(c) Rebbi Avahu attempts to prove from the fact that the new clothes that he dyed for his wife are not Hekdesh - that it must be because a man does not intend to include his wife's possessions in the Hekdesh. Otherwise, who told the seller of the dye that the man was purchasing it on behalf of his wife?

(d) Rebbi Aba however, rejects Rebbi Avahu's proof. The reason that his the dyed clothes do not belong to Hekdesh he says, is -because a man does not intend to include any of his wife's clothes (irrespective of whether they are technically hers or not).

(a) Despite the fact that, as Rebbi Aba just explained, it is a matter of the owner's intentions, the Mishnah in Erchin authorizes the treasurer to take the Ma'arich's Tefilin - because a person may well include his Tefilin in the Hekdesh (because he thinks he is performing a Mitzvah), but that does not mean that he will include his wife's clothes, which he will avoid doing at all costs, to avoid Eivah (strife).

(b) Bearing in mind that the Mishnah currently under discussion is talking about a case of Erchin as well as Hekdesh, Rav Oshaya rejects Rebbi Aba's explanation, from the Mishnah there 'Chayvei Erchin Memashkenin Osan' - which teaches us that when it comes to Erchin, the Torah does not consider the Makdish's intentions.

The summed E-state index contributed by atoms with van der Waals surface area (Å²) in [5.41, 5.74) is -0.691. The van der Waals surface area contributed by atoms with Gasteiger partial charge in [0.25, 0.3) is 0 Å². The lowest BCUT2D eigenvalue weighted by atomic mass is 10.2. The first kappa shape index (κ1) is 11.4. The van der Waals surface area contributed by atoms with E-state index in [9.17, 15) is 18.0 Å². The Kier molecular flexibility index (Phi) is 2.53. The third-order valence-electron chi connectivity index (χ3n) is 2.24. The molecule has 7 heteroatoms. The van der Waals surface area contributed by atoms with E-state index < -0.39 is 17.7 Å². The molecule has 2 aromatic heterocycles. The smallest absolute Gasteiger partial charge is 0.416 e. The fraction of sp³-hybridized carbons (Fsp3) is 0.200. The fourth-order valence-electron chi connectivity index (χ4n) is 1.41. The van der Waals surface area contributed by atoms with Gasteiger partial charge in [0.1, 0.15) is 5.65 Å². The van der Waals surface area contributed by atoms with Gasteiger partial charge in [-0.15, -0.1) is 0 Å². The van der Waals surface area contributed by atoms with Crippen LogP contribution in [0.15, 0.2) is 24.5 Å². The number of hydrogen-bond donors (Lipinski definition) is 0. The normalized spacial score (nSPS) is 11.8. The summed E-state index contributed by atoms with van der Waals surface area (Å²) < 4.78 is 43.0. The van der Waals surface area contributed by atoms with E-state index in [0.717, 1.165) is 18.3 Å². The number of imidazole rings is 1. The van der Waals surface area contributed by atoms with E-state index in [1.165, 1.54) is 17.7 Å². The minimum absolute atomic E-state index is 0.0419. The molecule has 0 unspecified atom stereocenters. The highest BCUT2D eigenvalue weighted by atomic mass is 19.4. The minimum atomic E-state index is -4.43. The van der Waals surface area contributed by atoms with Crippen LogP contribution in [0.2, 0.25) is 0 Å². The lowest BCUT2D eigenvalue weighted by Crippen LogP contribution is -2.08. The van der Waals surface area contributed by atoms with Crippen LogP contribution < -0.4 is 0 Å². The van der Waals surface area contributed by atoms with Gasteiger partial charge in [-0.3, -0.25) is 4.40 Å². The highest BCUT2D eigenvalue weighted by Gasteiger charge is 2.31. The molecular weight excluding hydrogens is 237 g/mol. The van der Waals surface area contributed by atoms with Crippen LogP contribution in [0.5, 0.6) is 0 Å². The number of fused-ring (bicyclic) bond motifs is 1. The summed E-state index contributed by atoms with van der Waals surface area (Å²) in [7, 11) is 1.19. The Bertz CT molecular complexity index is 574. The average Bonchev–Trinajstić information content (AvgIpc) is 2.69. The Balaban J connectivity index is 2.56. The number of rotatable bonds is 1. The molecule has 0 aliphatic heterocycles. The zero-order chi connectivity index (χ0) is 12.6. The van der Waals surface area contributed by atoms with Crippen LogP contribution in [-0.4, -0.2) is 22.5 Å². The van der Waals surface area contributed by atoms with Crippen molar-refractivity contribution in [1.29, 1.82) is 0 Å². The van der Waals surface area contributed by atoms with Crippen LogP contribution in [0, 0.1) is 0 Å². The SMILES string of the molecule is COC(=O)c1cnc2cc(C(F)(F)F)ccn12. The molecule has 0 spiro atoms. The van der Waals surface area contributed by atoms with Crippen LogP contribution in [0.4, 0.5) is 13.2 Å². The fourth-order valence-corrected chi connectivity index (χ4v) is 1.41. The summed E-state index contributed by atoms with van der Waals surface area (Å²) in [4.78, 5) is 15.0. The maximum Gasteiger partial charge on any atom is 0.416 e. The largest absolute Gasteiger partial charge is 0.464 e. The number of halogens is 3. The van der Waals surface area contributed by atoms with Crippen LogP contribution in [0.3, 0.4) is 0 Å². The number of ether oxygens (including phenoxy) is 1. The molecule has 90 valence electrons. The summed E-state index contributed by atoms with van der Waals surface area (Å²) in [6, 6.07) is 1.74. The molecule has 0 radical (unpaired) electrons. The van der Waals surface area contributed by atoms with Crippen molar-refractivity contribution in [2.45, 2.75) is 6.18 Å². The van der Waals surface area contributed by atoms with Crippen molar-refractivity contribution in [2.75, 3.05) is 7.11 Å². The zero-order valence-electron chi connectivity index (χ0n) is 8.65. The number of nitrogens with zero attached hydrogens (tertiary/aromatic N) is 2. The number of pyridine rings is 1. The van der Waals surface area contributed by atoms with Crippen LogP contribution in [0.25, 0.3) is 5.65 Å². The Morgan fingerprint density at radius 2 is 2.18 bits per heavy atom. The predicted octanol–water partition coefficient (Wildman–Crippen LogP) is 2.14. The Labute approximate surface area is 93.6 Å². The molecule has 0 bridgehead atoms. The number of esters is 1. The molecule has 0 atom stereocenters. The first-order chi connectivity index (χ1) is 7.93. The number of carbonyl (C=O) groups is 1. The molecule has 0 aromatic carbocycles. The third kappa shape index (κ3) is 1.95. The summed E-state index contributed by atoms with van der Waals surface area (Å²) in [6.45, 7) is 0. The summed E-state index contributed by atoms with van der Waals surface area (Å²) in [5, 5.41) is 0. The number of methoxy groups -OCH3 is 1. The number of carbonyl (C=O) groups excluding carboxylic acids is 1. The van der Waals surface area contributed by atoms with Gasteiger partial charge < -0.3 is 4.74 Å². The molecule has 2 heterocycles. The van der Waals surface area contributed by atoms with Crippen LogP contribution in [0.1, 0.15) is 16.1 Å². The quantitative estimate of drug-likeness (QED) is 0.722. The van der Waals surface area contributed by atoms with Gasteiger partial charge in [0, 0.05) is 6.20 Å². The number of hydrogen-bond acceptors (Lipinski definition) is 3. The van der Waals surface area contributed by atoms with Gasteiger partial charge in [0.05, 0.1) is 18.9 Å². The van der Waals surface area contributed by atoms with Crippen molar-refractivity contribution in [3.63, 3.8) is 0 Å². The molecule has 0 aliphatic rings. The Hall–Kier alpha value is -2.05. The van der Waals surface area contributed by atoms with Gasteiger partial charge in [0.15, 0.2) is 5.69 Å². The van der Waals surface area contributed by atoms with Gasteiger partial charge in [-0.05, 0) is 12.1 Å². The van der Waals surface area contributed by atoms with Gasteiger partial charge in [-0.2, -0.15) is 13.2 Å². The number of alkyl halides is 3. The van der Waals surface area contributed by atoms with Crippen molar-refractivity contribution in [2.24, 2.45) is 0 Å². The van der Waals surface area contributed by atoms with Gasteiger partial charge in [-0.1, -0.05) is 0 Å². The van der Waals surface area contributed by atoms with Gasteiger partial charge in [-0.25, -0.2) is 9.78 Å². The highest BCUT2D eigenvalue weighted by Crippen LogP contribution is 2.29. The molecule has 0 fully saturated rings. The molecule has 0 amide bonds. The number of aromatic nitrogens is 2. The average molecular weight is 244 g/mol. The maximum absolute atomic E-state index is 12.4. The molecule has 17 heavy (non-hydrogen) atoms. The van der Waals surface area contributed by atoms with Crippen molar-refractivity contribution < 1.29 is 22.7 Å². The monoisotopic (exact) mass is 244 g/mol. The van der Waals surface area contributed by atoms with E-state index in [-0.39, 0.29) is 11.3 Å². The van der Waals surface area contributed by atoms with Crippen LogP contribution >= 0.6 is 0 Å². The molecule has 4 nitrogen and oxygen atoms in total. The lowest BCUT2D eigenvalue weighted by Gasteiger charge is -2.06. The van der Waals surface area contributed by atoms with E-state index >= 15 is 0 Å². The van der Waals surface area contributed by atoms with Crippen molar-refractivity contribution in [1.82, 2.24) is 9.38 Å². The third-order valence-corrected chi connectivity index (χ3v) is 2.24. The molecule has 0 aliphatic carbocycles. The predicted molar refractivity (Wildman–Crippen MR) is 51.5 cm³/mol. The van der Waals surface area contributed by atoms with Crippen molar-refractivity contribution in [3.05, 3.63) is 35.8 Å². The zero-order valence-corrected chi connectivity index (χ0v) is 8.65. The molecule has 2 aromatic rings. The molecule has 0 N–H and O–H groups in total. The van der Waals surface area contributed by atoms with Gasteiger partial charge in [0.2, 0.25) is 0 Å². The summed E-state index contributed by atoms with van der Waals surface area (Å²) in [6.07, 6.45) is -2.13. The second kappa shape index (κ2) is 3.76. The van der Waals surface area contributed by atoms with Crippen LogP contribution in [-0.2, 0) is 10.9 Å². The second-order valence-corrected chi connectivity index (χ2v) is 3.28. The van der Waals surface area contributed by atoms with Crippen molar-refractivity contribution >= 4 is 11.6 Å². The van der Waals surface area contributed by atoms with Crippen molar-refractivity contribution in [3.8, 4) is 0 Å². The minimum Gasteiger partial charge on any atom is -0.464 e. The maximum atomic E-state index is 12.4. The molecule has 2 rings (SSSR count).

(c) Rebbi Aba therefore amends his original counterproof. The reason that the clothes that the Makdish dyed on behalf of his wife do not belong to Hekdesh is - because Chazal decreed that before a man declares his property Hekdesh or vows to give an Erech, all that pertains to them becomes theirs.

(a) Rav Sheishes explains the Beraisa ...
1. ... 'ha'Lokei'ach Sadeh be'Shem Chaveiro, Ein Kofin Oso Li'mekor' - to mean that if Reuven buys a field from Shimon in the name of the Resh Galusa, the latter is not obligated to sell it to Reuven to him.
2. ... 've'Im Amar Lo al-M'nas, Kofin' - that if he stipulated that the Resh Galusa must sell it to him, then he must do so.
(b) The buyer would find it necessary to do this - to dissuade would-be claimants from staking their claims in the field (out of fear of the Resh Galusa).

(c) We reconcile this with the B'nei Ma'arva, who hold of the S'vara (that we cited earlier) 'Mi Hodi'o le'Ba'al Chitin' - by establishing the Beraisa too, when he informed the seller, as well as the witnesses, that he was buying the field on behalf of the Resh Galusa.

(d) We reject Rav Sheishes' explanation however, from the Seifa of the Beraisa 've'Im Amar Lo al-M'nas, Kofin' - because what authority do we have to force the Resh Galusa to sell it to him? Why can he not decline on the grounds that he asked neither for the respect (in using him as a symbol of fear), nor for the degradation of having to sell a field at somebody else's will.

(a) Abaye finally establishes the Reisha of the Beraisa to mean 'ha'Lokei'ach Sadeh be'Shem Chaveiro Resh Galusa'. He is speaking - when he purchased a field in the name of the Resh Galusa, in which case, the seller is not obligated to sell it to him again with a new Sh'tar.

(b) The reason that the he would want a new Sh'tar is - in order to safeguard the field agaist the heirs of the Resh Galusa, who might claim the field and produce the Sh'tar to prove it.

(c) The reason that the seller is not obligated to write a new Sh'tar on behalf of the purchaser for this is - because he should have stipulated it and failed to do so.

(d) He establishes the Seifa 've'Im Amar Lo al-M'nas, Kofin' to mean - that if the buyer stipulated that the seller should write him a Sh'tar, then he is obligated to do so.